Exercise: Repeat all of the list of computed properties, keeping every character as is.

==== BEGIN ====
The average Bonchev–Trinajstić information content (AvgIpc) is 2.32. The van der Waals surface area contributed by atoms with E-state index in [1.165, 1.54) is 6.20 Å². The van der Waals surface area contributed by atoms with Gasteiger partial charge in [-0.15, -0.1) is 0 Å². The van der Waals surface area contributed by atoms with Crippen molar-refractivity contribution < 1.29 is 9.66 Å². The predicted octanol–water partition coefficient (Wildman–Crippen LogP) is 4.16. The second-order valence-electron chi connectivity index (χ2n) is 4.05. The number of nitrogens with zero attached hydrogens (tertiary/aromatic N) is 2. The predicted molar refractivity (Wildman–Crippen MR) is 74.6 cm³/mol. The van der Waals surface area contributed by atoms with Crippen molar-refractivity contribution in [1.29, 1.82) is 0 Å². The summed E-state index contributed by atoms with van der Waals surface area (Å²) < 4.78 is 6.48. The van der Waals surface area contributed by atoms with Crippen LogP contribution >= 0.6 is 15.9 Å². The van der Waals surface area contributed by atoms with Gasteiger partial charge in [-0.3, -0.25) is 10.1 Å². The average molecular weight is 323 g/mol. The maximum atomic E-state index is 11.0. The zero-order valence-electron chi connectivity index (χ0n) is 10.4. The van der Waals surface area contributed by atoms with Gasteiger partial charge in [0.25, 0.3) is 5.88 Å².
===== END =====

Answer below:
The average Bonchev–Trinajstić information content (AvgIpc) is 2.32. The van der Waals surface area contributed by atoms with E-state index in [1.165, 1.54) is 6.20 Å². The van der Waals surface area contributed by atoms with Gasteiger partial charge in [-0.15, -0.1) is 0 Å². The van der Waals surface area contributed by atoms with Crippen molar-refractivity contribution < 1.29 is 9.66 Å². The predicted octanol–water partition coefficient (Wildman–Crippen LogP) is 4.16. The second-order valence-electron chi connectivity index (χ2n) is 4.05. The number of nitrogens with zero attached hydrogens (tertiary/aromatic N) is 2. The predicted molar refractivity (Wildman–Crippen MR) is 74.6 cm³/mol. The van der Waals surface area contributed by atoms with Crippen molar-refractivity contribution in [1.29, 1.82) is 0 Å². The summed E-state index contributed by atoms with van der Waals surface area (Å²) < 4.78 is 6.48. The van der Waals surface area contributed by atoms with Crippen LogP contribution >= 0.6 is 15.9 Å². The van der Waals surface area contributed by atoms with Gasteiger partial charge in [-0.3, -0.25) is 10.1 Å². The average molecular weight is 323 g/mol. The maximum atomic E-state index is 11.0. The zero-order valence-electron chi connectivity index (χ0n) is 10.4. The van der Waals surface area contributed by atoms with Gasteiger partial charge in [0.25, 0.3) is 5.88 Å².